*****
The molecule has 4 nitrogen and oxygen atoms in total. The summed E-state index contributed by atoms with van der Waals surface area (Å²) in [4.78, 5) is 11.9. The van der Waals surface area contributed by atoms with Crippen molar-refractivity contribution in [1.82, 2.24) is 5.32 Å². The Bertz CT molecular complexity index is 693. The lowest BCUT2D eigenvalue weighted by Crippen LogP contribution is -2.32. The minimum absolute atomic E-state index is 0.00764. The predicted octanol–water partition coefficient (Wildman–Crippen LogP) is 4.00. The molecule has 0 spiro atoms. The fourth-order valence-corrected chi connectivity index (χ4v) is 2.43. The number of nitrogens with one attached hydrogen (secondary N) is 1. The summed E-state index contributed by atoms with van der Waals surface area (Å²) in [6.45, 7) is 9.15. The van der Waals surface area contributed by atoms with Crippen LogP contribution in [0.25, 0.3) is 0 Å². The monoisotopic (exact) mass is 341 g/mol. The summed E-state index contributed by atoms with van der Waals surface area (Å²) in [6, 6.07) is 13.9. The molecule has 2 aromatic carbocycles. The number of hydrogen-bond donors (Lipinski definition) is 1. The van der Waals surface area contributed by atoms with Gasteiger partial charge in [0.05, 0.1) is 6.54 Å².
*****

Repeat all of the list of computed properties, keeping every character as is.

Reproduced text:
The molecule has 4 nitrogen and oxygen atoms in total. The summed E-state index contributed by atoms with van der Waals surface area (Å²) in [4.78, 5) is 11.9. The van der Waals surface area contributed by atoms with Crippen molar-refractivity contribution in [1.82, 2.24) is 5.32 Å². The Bertz CT molecular complexity index is 693. The lowest BCUT2D eigenvalue weighted by Crippen LogP contribution is -2.32. The minimum absolute atomic E-state index is 0.00764. The predicted octanol–water partition coefficient (Wildman–Crippen LogP) is 4.00. The molecule has 0 spiro atoms. The fourth-order valence-corrected chi connectivity index (χ4v) is 2.43. The number of nitrogens with one attached hydrogen (secondary N) is 1. The summed E-state index contributed by atoms with van der Waals surface area (Å²) in [6.45, 7) is 9.15. The van der Waals surface area contributed by atoms with Crippen LogP contribution in [0.25, 0.3) is 0 Å². The monoisotopic (exact) mass is 341 g/mol. The summed E-state index contributed by atoms with van der Waals surface area (Å²) in [6, 6.07) is 13.9. The molecule has 2 aromatic carbocycles. The number of hydrogen-bond donors (Lipinski definition) is 1. The van der Waals surface area contributed by atoms with Gasteiger partial charge in [0.05, 0.1) is 6.54 Å².